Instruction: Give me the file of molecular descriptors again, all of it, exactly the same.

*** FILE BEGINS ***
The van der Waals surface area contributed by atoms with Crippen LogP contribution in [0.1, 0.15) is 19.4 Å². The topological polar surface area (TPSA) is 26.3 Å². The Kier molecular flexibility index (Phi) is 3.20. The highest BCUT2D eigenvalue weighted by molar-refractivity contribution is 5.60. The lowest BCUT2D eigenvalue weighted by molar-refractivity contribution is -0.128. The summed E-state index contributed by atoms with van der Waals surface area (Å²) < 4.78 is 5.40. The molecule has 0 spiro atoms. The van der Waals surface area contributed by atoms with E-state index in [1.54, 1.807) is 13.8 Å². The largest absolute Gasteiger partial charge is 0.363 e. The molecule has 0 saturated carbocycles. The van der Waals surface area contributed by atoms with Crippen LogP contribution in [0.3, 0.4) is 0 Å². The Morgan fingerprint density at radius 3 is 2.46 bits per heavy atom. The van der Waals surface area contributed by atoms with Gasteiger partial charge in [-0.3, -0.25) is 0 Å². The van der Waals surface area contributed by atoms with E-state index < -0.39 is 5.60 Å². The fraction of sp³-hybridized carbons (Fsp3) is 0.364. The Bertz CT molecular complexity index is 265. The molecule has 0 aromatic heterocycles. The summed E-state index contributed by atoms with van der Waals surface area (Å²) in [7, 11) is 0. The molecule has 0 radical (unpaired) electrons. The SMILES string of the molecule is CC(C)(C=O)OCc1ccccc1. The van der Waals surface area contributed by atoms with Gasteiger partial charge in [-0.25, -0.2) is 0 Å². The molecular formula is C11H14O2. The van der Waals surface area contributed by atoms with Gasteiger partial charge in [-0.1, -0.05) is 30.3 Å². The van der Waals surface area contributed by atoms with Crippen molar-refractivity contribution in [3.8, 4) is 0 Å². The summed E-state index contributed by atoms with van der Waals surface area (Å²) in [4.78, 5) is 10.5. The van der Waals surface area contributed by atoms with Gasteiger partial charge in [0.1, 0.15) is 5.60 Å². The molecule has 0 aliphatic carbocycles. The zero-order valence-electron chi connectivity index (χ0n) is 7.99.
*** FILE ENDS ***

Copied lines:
The van der Waals surface area contributed by atoms with Crippen LogP contribution in [0.1, 0.15) is 19.4 Å². The topological polar surface area (TPSA) is 26.3 Å². The Kier molecular flexibility index (Phi) is 3.20. The highest BCUT2D eigenvalue weighted by molar-refractivity contribution is 5.60. The lowest BCUT2D eigenvalue weighted by molar-refractivity contribution is -0.128. The summed E-state index contributed by atoms with van der Waals surface area (Å²) < 4.78 is 5.40. The molecule has 0 spiro atoms. The van der Waals surface area contributed by atoms with E-state index in [1.54, 1.807) is 13.8 Å². The largest absolute Gasteiger partial charge is 0.363 e. The molecule has 0 saturated carbocycles. The van der Waals surface area contributed by atoms with Crippen LogP contribution in [0.3, 0.4) is 0 Å². The Morgan fingerprint density at radius 3 is 2.46 bits per heavy atom. The van der Waals surface area contributed by atoms with Gasteiger partial charge in [-0.3, -0.25) is 0 Å². The van der Waals surface area contributed by atoms with E-state index < -0.39 is 5.60 Å². The fraction of sp³-hybridized carbons (Fsp3) is 0.364. The Bertz CT molecular complexity index is 265. The molecule has 0 aromatic heterocycles. The summed E-state index contributed by atoms with van der Waals surface area (Å²) in [7, 11) is 0. The molecule has 0 radical (unpaired) electrons. The SMILES string of the molecule is CC(C)(C=O)OCc1ccccc1. The van der Waals surface area contributed by atoms with Gasteiger partial charge in [-0.25, -0.2) is 0 Å². The molecular formula is C11H14O2. The van der Waals surface area contributed by atoms with Gasteiger partial charge in [-0.1, -0.05) is 30.3 Å². The van der Waals surface area contributed by atoms with Crippen molar-refractivity contribution in [3.8, 4) is 0 Å². The summed E-state index contributed by atoms with van der Waals surface area (Å²) in [4.78, 5) is 10.5. The van der Waals surface area contributed by atoms with Gasteiger partial charge in [0.1, 0.15) is 5.60 Å². The molecule has 0 aliphatic carbocycles. The zero-order valence-electron chi connectivity index (χ0n) is 7.99.